Older Women Are The Only Aspirational Lifestyle Influencers I Want Now

“I haven't decided what my purpose is, but I also feel that I want to impart what I've learned.”

This is an excerpt from Please Like Me, BuzzFeed News’ newsletter about how influencers are battling for your attention. You can sign up here (and you should, ’cause we just revamped it).

Lifestyle content has flourished on TikTok, with glimpses of people’s idyllic lives being whittled down into a brightly colored, crisply decorated minute. But the genre is also overwhelming, as I swipe through videos of young adults supercutting their way through Shein hauls, 5 a.m. reset routines, and aspirational vlogs that feel unobtainable.

And as Gen Z has fallen out of love with labor, so have I lost interest in the aesthetic that tries to make us foam at the mouth for free company coffee. I’m over it, to be honest. As a result, I’ve started watching older influencers, glamorous women with their shit together who have found a niche with younger TikTok audiences.

One that I follow regularly is Gym Tan, known as California Is Too Casual on TikTok, who first joined the app in December 2021. Even though she’s 61 years old, Tan told me that her primary audience is women ages 18 to 24. A retired fashion executive, she’s gained popularity for her outfit and lifestyle tips that contributed to an Abercrombie & Fitch dress selling out in stores.

“Lots of younger girls are really looking at me going like, I want to be like you when I get older, or, You made me not afraid of aging,” Tan said. “I haven't decided what my purpose is, but I also feel that I want to impart what I've learned.”

Tan isn’t on the app to try to be “that girl.” She doesn’t share food that follows any current diet trend, and gives plenty of reassurance that her fitness journey and marriage story took off later in life. Her fashion inspiration and advice come from years of figuring out her own style, as well as a lengthy career in the clothing industry.

“I have traveled with CEOs who make millions of dollars, and they’re dressed in workout wear — like, I don’t want to sit next to you,” she said. “I grew up in Singapore. I worked in Hong Kong and New York. I just have so many stories like that. I’ve been myself for almost 62 years. I feel that if this has worked for me, after so many years, surely it's gonna work for other people too.”

Older influencers aren’t a new phenomenon in the creator economy, but their entrance into TikTok has really resonated with viewers below their peer demographic. Fashion influencer Grece Ghanem’s comments on TikTok are primarily from younger fans, in awe of her European-chic outfits or incredibly bronzed skin. “Dear God, please let me age as beautiful & graceful as this,” one wrote. “If I’m not like this when I’m older I’m not doing it right,” another said. Train With Joan, a woman who started working out at 70 and now runs a fitness program for older women, has inspired almost 2 million followers with her fitness pivot that came later in life.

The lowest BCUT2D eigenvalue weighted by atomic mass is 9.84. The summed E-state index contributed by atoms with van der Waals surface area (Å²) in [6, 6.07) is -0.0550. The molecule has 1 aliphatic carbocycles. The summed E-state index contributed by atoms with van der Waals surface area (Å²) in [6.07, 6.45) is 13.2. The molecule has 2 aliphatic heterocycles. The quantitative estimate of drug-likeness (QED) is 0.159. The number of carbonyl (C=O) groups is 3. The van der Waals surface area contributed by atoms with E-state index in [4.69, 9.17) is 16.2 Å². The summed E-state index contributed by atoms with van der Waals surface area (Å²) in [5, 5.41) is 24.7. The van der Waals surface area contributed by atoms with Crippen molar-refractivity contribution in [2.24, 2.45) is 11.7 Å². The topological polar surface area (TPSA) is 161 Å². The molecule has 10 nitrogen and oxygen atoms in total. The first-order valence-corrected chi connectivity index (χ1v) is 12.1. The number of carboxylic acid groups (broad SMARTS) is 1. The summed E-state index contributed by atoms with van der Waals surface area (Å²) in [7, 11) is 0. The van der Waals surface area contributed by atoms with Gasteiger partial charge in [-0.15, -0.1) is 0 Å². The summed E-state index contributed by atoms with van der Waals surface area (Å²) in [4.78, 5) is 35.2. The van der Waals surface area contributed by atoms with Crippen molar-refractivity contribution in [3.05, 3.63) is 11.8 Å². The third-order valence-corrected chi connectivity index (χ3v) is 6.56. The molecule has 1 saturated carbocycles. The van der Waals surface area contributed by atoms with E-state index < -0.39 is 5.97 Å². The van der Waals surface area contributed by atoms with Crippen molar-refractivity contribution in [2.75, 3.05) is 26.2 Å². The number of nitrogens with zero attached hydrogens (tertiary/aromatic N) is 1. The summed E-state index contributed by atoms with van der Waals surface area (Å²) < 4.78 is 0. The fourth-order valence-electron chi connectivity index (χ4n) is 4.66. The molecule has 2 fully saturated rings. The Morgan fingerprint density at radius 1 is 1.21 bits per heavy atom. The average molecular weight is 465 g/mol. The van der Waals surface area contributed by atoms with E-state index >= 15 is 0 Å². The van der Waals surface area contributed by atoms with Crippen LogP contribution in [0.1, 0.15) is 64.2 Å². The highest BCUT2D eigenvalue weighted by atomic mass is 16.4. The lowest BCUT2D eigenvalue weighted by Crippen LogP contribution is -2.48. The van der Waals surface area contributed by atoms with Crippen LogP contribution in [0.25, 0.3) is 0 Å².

There’s a comfort in seeing these older women still living their very best lives. Lifestyle content is meant to help you figure out how you want to live, so hearing from these women who have experienced long and complex lives, and are still glowy and happy and are filled to the brim with joie de vivre makes me more inclined to listen to their diet, shopping, beauty, and fitness tips — because they’ve truly lived to try it all. “For brands, the woman in her 40s, 50s, and 60s has much more money to spend,” Tan said. “And they are more discerning.”

Wendy Euler, an age positivity influencer on Instagram, told me that there isn’t really a space for middle-aged women to just exist online. “I was 49, about to turn 50, and was looking for any kind of inspiration,” she said. “But all I could find were women who were trying to be 30, or women who were curled up into a ball because of divorce or menopause.”

Euler’s content targets women who are 40 to 60, but she said she understands the growth of influencers of all ages on TikTok. “There’s so much that’s completely uninspiring,” she said. “It’s just not real — the women who are skinny and wearing a bikini and jumping off a megayacht. I mean, if I were younger, I probably would want to take the party invitations too. With age should come the knowledge to not sell yourself to brands you don’t even believe in.”

As the sausage-making of the influencer economy becomes unraveled, it will be harder for creators to sell the idea of a hypothetical perfect life to consumers who know most of it is fake anyway. That’s why y’all can keep the vlogs of the fresh college grads working at startups. I’m listening to the wise words of our very chic foremothers.